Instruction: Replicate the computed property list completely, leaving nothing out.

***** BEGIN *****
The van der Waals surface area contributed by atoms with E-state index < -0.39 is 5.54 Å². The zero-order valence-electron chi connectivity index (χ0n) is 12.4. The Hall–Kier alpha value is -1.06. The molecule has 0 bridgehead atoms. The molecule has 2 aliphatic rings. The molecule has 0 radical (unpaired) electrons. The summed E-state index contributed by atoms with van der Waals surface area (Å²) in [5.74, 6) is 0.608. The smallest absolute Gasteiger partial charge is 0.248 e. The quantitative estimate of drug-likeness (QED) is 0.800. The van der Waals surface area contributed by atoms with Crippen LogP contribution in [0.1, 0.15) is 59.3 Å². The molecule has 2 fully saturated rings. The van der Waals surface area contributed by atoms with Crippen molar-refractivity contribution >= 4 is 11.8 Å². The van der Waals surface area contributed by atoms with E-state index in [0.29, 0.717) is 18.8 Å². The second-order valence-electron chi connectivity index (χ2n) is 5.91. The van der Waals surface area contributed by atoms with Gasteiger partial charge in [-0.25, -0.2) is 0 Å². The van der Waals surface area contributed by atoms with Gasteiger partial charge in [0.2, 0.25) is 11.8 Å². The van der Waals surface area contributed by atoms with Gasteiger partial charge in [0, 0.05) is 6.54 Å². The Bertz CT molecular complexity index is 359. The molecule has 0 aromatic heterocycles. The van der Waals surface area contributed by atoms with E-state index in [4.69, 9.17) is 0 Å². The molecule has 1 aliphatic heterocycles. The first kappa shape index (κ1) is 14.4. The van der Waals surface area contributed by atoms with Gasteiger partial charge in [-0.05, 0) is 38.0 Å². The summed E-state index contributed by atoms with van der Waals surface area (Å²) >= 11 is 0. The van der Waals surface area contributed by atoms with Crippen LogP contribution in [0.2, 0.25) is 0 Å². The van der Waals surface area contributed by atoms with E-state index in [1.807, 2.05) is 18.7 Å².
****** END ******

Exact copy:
The van der Waals surface area contributed by atoms with E-state index < -0.39 is 5.54 Å². The zero-order valence-electron chi connectivity index (χ0n) is 12.4. The Hall–Kier alpha value is -1.06. The molecule has 0 bridgehead atoms. The molecule has 2 aliphatic rings. The molecule has 0 radical (unpaired) electrons. The summed E-state index contributed by atoms with van der Waals surface area (Å²) in [5.74, 6) is 0.608. The smallest absolute Gasteiger partial charge is 0.248 e. The quantitative estimate of drug-likeness (QED) is 0.800. The van der Waals surface area contributed by atoms with Crippen LogP contribution in [0.1, 0.15) is 59.3 Å². The molecule has 2 fully saturated rings. The van der Waals surface area contributed by atoms with Crippen molar-refractivity contribution >= 4 is 11.8 Å². The van der Waals surface area contributed by atoms with E-state index in [0.29, 0.717) is 18.8 Å². The second-order valence-electron chi connectivity index (χ2n) is 5.91. The van der Waals surface area contributed by atoms with Gasteiger partial charge in [-0.25, -0.2) is 0 Å². The van der Waals surface area contributed by atoms with Gasteiger partial charge in [0.2, 0.25) is 11.8 Å². The van der Waals surface area contributed by atoms with Gasteiger partial charge in [0, 0.05) is 6.54 Å². The Bertz CT molecular complexity index is 359. The molecule has 0 aromatic heterocycles. The van der Waals surface area contributed by atoms with E-state index in [4.69, 9.17) is 0 Å². The molecule has 1 aliphatic heterocycles. The first kappa shape index (κ1) is 14.4. The van der Waals surface area contributed by atoms with Gasteiger partial charge in [-0.05, 0) is 38.0 Å². The summed E-state index contributed by atoms with van der Waals surface area (Å²) >= 11 is 0. The van der Waals surface area contributed by atoms with Crippen LogP contribution in [0.2, 0.25) is 0 Å². The van der Waals surface area contributed by atoms with E-state index in [1.807, 2.05) is 18.7 Å².